Many of his best images are fueled by this tension between the thrilling visuals and the manner in which the photo was taken—the uncertain consent of his subject, the photographer’s motives, and then one’s own collusion as a viewer. There’s Woody Allen, wincing, palm up. A hooded Katharine Hepburn ducking into her limo. The long legs of Julia Roberts, her thigh in the foreground, as she huddles with Jason Patric, the two hiding their faces from the cameras after a long chase. Even Frank Sinatra looks atypically vulnerable, shouting, “You wop, you ask permission!”
The photographs are beautiful. But Galella’s most singular contribution to the culture is not aesthetic; it’s the way he has acted as an avatar for the public’s craving to at once elevate stars and force them to our level, a desire that seems to have grown only more ravenous, and more internally contradictory, in recent years. (Or to put it in Us Weekly’s terms, Stars: Are They Just Like Us?) Those who would judge the paparazzi are the same ones who gobble up their images, Galella points out. The best of these images offer their audience a glorious justice, a punishment and a reward for fame: the class war of the camera lens.
“Does anyone have that glamour today?” I ask.
“Some actresses have that old quality,” he says hesitantly. “Meryl Streep is a great actress, like Hepburn in a way. Nicole Kidman. They’re good actresses. But I don’t know if they’re as … glamorous.”
“Would you go to their homes?”
No, he says. “I’d rather do what’s- her-name—”
“Who would you doorstep?” Betty prompts him.
“Angelina Jolieeeee! Angelina Jolieeee!” he says, his eyes lighting up, catching that name and letting it furl out like a banner. “She’s got a sexy face. And the husband, he’s good-looking, too, Brad Pitt. Oh, Angelina Jolie and the family.”
Galella acted as an avatar for the public’s craving to at once elevate stars and force them to our level.
And of course, Galella himself is now something of a celebrity, which he enjoys. (He loves being photographed, unlike Betty: The dedication to No Pictures calls her “so modest, unlike me.”) Some of the photos in the book rely on this peculiar dynamic: The star recognizes Galella, then performs the “no photos” stance as an homage. He even has a stalker, a woman who sent him intimate e-mails that Betty resented as invasions of their partnership.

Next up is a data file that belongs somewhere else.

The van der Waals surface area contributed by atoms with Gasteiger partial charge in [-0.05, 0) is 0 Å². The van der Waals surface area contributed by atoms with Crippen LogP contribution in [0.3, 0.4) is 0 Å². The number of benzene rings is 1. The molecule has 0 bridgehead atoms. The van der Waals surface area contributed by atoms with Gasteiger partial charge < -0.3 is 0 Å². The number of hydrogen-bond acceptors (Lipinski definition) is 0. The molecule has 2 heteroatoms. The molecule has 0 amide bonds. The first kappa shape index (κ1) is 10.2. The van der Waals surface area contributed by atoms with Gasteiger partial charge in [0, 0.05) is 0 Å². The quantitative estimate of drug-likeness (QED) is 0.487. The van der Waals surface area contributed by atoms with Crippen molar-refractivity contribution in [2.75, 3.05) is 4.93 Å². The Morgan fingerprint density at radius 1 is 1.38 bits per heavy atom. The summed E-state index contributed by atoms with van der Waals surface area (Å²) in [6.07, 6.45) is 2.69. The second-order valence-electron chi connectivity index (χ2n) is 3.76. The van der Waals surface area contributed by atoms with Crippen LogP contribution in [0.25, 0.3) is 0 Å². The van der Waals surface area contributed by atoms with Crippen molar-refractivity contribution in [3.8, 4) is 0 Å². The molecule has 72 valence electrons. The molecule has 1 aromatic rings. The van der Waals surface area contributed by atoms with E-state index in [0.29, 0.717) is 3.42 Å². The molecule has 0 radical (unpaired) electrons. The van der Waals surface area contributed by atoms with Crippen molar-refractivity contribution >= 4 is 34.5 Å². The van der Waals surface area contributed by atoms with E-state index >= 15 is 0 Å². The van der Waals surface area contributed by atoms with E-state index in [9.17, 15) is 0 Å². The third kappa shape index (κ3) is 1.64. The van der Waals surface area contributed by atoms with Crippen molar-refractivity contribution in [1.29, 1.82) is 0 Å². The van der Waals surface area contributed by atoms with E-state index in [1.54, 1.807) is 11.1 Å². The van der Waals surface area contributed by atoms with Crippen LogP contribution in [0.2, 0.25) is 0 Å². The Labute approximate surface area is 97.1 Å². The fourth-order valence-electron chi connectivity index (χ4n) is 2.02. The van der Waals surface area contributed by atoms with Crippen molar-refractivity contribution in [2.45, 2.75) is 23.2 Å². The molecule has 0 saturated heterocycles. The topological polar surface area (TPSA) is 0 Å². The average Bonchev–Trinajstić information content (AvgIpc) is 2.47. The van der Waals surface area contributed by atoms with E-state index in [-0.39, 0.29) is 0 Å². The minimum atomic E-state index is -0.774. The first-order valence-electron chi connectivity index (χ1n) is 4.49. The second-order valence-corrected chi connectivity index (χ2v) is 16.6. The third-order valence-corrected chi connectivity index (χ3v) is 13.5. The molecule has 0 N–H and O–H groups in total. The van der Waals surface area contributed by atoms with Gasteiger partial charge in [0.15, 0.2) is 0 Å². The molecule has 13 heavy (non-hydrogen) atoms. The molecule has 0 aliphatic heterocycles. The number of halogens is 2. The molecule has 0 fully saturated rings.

Galella has no regrets for playing what he calls “the only game.” When he confronted Greta Garbo, back in 1969, she pulled out her umbrella and cried out, “Why do you bother me? I have done nothing wrong.” He felt bad, he said. He didn’t follow her the half a block to her home. But her photo is still in No Pictures.
Jackie, he tells me, was the biggest hypocrite of them all. Rich, haughty, a snob with (he claims) a secret scrapbook of press photos of herself in the closet. (He was told this by her maid, with whom he flirted in order to get access to Jackie’s whereabouts.)
And yet it’s clear that Galella is still besotted with his most famous subject fourteen years after her death. “Most of the time she would ignore me,” he tells me in a dreamy tone. “That was why she was my favorite subject. Because she allowed me to shoot my way.”
In his first book, Jacqueline, published in 1974, a year after losing the court case, he writes about how he misses shooting her. “They were thrilling times. I remember wandering through Central Park on fall afternoons and all of a sudden finding her, like a diamond in the grass.” Galella shot Jackie bicycling in Central Park; at Bobby Kennedy’s funeral; picnicking alone with her children in Peapack, New Jersey. Once, he got a precious image of her buying magazines at a newsstand, “paying for them with money, just like an ordinary American woman.” He even followed Jackie to the island of Mykonos, where he disguised himself as a Greek sailor to get bikini shots. Another photographer shot Jackie topless, but he tells me he wouldn’t have released that image: “I like to have taste that’s good.”
Galella knows he owes his own fame to Jackie and to the flashpoint that was their nonconsensual legal and artistic collaboration. When he chose as his subject the most famously private woman in the world, he sounded the death knell on that particular oxymoron. After Galella, celebrity evolved; it become democratized, diluted. Many stars choose to lean into the flash now, to be a canny collaborator rather than a subject to the surveillance. They market baby photos to reduce the value of spy-shots; they manipulate photographers to publicize their faux-personal dramas; they reveal so as not to be exposed. It is a development that Galella decries, but it’s also one he helped create.